BB: After I came here? Well, I was a postlulent then for six months and I still had to go to school because I did not finish school. At the same time, I was finishing high school here. I didn't finish school at home because I had to stay home and work because I was the oldest. Years later, after I was a sister, I met my county school superintendent and she said, "I always felt so sorry for you because right at the time we were almost ready for the final exams in the 8th grade, you had to stay out and do the work and you didn't come back and finish." "Well," I said, "My dad needed me and I didn't think I needed it anyway." When you are kids, you don't think ahead. But I had a very good training here. I was here two year before I entered the Novitiate, but I finished my high school here.

MM: Once you came here, did you have to have financial support from home?

BB: At that time we didn't because of the fact in those days, it was during the depression years. We didn't have to. But we had to work here too. We worked.

MM: So once you came here to Hankinson, was there much contact with back home those early years?

BB: Only by letters. Although when I first came, one year I was still going home. The first time I came home was..., I came in April and this was in July and we were sent home until school started again. We first had to go to summer school and then we were sent home. When I got off the train and my dad said, "Are you home for good now?" I says, "No dad, only for two months and then I go back again." He thought I had enough already of the convent.

MM: When you came down here to Hankinson, were there quite a number of other German-Russian sisters?

BB: No, there weren't. After that though, there were a number of them that came later. In fact, I think I was the only German-Russian at that time.

MM: Really? This was in what year?

BB: That was in 1932.

MM: During the depression years, you were here in Hankinson? Now, did your family ever come down here to visit?

BB: On my reception, they came. When I was received into the Novitiate.

MM: What year was that?

BB: That was in 1935 when the family came. In those days, the roads were bad and it was quite a distance at that time.

MM: Now, did you ever get involved in your work with this Anti-Garb law? You weren't affected by that?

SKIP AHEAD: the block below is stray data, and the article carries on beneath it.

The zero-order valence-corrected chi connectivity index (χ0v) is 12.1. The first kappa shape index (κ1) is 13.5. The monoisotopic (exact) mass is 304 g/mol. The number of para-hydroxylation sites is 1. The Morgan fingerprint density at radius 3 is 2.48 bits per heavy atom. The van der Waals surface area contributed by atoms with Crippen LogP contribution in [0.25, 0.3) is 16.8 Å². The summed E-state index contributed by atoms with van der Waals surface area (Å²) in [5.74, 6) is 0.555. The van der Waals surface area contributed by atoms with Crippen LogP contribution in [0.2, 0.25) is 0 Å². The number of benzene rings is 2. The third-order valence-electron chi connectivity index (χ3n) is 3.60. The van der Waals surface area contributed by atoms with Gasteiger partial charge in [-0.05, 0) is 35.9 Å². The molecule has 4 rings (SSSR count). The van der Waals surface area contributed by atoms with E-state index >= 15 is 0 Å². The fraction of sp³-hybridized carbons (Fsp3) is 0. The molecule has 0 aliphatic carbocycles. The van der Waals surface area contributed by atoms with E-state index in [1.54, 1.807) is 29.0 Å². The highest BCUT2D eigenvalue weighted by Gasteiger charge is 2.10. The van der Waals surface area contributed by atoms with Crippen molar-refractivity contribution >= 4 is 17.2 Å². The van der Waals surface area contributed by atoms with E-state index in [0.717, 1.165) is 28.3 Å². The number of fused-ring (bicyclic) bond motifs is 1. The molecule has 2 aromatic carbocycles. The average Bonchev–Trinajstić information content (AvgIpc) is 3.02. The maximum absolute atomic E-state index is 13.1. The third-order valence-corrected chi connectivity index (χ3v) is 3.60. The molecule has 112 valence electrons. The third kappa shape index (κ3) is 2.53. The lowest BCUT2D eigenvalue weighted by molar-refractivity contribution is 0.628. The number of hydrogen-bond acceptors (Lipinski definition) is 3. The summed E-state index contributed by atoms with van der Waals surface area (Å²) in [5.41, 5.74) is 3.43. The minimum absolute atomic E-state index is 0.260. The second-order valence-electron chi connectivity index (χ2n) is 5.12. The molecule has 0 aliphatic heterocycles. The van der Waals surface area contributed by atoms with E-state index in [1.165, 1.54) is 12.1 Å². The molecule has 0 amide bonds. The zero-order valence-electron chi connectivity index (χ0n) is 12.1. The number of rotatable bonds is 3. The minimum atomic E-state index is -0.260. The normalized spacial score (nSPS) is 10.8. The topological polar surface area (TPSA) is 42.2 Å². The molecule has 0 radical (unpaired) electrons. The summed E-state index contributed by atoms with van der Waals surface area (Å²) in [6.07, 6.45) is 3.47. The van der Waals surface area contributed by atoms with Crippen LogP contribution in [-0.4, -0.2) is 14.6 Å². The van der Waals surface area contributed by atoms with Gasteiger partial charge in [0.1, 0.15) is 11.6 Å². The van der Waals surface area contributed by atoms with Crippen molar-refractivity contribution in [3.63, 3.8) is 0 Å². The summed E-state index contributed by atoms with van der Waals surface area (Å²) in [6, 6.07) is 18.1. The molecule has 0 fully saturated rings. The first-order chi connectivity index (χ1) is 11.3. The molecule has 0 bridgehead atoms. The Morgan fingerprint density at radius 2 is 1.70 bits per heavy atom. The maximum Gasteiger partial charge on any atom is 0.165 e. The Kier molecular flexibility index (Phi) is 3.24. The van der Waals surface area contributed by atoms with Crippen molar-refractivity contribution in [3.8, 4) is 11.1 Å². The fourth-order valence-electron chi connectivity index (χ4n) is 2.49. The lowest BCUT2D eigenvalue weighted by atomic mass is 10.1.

BB: No, because I went into nursing.

MM: And where did you do your nursing work?

BB: I graduated from St. Bernard's Hospital in Chicago. I was five years in Chicago. I graduated from the school of nursing and then from Loyola with a BS in nursing education in Loyola University in Chicago.

MM: And then you came back to North Dakota?

BB: Then I came back here to North Dakota. The last six months I was in Chicago, I also took a graduate course in obstetrics, maternity work. Then when I came back here, we did not have any hospitals yet and so I just worked here and was working for the Red Cross in Richland County. Cardinal Muench you know, he was in Germany. At one time the sisters from Germany thought that they needed somebody over there to direct their schools of nursing because the medical field was very low in Germany at that time, right after the war. Cardinal Muench happened to stop here and my superior talked to him. He said, "Oh no, an American could not work over there right now." Things were so bad that he would not recommend her going over there at this time, maybe in a few years, but not now. That was right after the war in 1945. Then in the fall of 1947, we got our first hospital. Then I was working in St. Johns in Fargo for four years. I was three years obstetrical supervisor and then one year as director of nurses. Then I came back here because I felt that I should come back to the community because I've been away from the community for so long. You know, you miss community when you are gone. This is home. They said, "Do you think you can get enough nursing around here?" I said, "Well, I don't know. I'll do whatever you want me to do." I made a vow of obedience. Therefore, I felt whatever they wanted me to do, I'll do. I taught the 5th and 6th grade for one year only. Then we got a hospital right here [in Hankinson] and that worked out fine.

MM: Then the rest of your years were in the hospitals?

BB: Always in the hospitals. We started our hospital then in Drayton, that was the first one. So, then they opened one after the other. I was hospital administrator for thirty years. Also beside that, I did obstetrical work. In a smaller hospital, you can do many things. You wear many hats.

MM: Let's go back to your early childhood years again. With your being the oldest in the family, you had to do a lot of supervising and a lot of chores?

BB: Oh, yes.

MM: What were some of those chores?

BB: Well, some of those chores was cooking and cleaning house and taking care of the babies, milking cows. I did everything.

MM: What about when someone in the family who didn't want to do their work? Was there much discipline?

BB: Oh yes, a lot of discipline. But my dad never had to use the strap. He just looked at you when he said something and you knew he meant it.

MM: When you first went to church in Pierce County, were the religious services in English or German?

BB: German and Latin.

MM: And Catechism too?

BB: Well, Catechism by that time was in English, but the sermons were all in German. Then they finally started German and English so you'd have two sermons.

MM: Do you remember when they started that in English?

BB: I can't, just can't. I was eight years old when I made my First Communion, so that must have started before that.

MM: When you spoke only German in the home, was there encouragement to learn English quickly?

BB: Oh yes, there was encouragement to learn English.

MM: There was reading material so that you learn English?